Dave wrote a song called ‘Patty’s Lament’ which is about that—how there’s prosperity and peace now in Ireland. The song sort of addresses the past and the present with that in mind.
Within A Mile Of Home was dedicated to Johnny Cash and Joe Strummer. Could you describe how Flogging Molly has been influenced by both folk and punk rock, not only in sound, but attitude, lyrical content, etc.?
I think we all share an admiration for both artists, so that was kind of a mutual adoration. We respect them as artists and were influenced by them, Johnny Cash with his attitude and who he was as a musician. In other words he had his ups, he had his downs, he did things his way and he has a tremendous amount of integrity. I think it is hard not to be influenced by a musician such as Johnny Cash.
Joe Strummer—he stood for something and he said something with his music and he was never ‘the rock star.’ We were lucky enough to meet him and play with him one time a few months before he died. He was humble, no attitude, no separation between you and him. It was just like you had known him all your life. He was very welcoming.
Funny story: We played in Vegas with him at The House Of Blues. There is a thing called The Foundation Room. We were going to go up there for a drink, but Joe couldn’t get up because he didn’t have his VIP pass and the security guard was vehement about not letting him up. He didn’t know who he was. Joe was just like, ‘That’s cool,’ and went to the main bar in the casino. He just hung out there with a ton of fans that were hanging around talking to him. That really inspired me because he was a living legend but very accessible.
I read that you have a strong belief in unions and workers and the working class.
My family was all union workers for I don’t how many generations. All these families are raised as union workers and it’s funny that if you look at the times today compared to then, people could have these union jobs and buy a house and live the American dream.
If it weren’t for unions there wouldn’t be a 40-hour workweek, there would still be child labor. Unions did a lot for the working class and this country. That’s where my admiration and my belief in that come. There is a definite strength in people uniting and coming together as one to champion their ideas and beliefs.
Is that something that propels Flogging Molly? People coming together for their beliefs?
I would say at the end of the day there is a faith in what we are doing. We have been together for over 10 years now, same line-up. I think that is a testament to what we believe in and how we are dedicated to this. I don’t want to say our music as cause, but we believe in it. It’s not to become a rock star. It’s to play music and to celebrate life.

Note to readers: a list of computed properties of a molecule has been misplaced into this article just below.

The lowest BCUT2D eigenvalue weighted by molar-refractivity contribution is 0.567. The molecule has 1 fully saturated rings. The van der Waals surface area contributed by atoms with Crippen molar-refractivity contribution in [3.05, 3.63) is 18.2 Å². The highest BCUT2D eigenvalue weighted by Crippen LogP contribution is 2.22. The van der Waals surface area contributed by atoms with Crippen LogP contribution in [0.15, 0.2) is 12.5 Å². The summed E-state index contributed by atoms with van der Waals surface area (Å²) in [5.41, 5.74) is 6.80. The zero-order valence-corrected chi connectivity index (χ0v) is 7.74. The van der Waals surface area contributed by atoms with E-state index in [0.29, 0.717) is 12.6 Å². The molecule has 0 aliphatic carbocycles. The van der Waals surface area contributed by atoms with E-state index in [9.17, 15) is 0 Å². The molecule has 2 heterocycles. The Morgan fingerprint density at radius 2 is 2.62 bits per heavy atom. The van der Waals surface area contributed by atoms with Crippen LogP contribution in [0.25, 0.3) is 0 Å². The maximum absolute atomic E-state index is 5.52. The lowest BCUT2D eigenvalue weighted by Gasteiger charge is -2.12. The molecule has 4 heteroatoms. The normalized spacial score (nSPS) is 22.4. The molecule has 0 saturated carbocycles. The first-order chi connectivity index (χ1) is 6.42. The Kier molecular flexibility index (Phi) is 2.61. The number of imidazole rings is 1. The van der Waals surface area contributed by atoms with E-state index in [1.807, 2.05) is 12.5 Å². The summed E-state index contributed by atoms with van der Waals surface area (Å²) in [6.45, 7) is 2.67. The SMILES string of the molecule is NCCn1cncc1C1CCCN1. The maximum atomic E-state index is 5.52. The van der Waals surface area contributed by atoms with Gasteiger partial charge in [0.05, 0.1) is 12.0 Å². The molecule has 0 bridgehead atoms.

I don’t want to sound too high-falutin’; at the end of the day it’s just rock and roll. But if you want to dig deeper, all of us believe in this music that is bigger than each one of us. I think we have this connection. We probably would never have even met or known each other in real life if it wasn’t for this music, but we all have this similar thing in common and we’ve come closer through it.
You were saying earlier that Joe Strummer and Johnny Cash were musicians who stood for something. What does Flogging Molly stand for?
What I hope that Flogging Molly would be remembered for would be music that could touch you in a way that, I guess helps you and moves you in a way where you would—it’s hard to put it into words.
I hope that at the end of the day we are a band that touched you, made you look at things a little differently, but also when you saw us live you had one of the best times of your life. At the end of the day, we’re still alive. We still have a chance.
I’m saying this in light of that there are a lot of soldiers and a lot of families of soldiers that come to the band and tell us what the music means to them and there is no bigger compliment than the stories you hear, even from people that aren’t soldiers.
One guy got our lyrics written on his grave and our songs are played a lot at funerals. That means a lot to a band like us. It means we are touching people and affecting them in a way that is hard to do without music.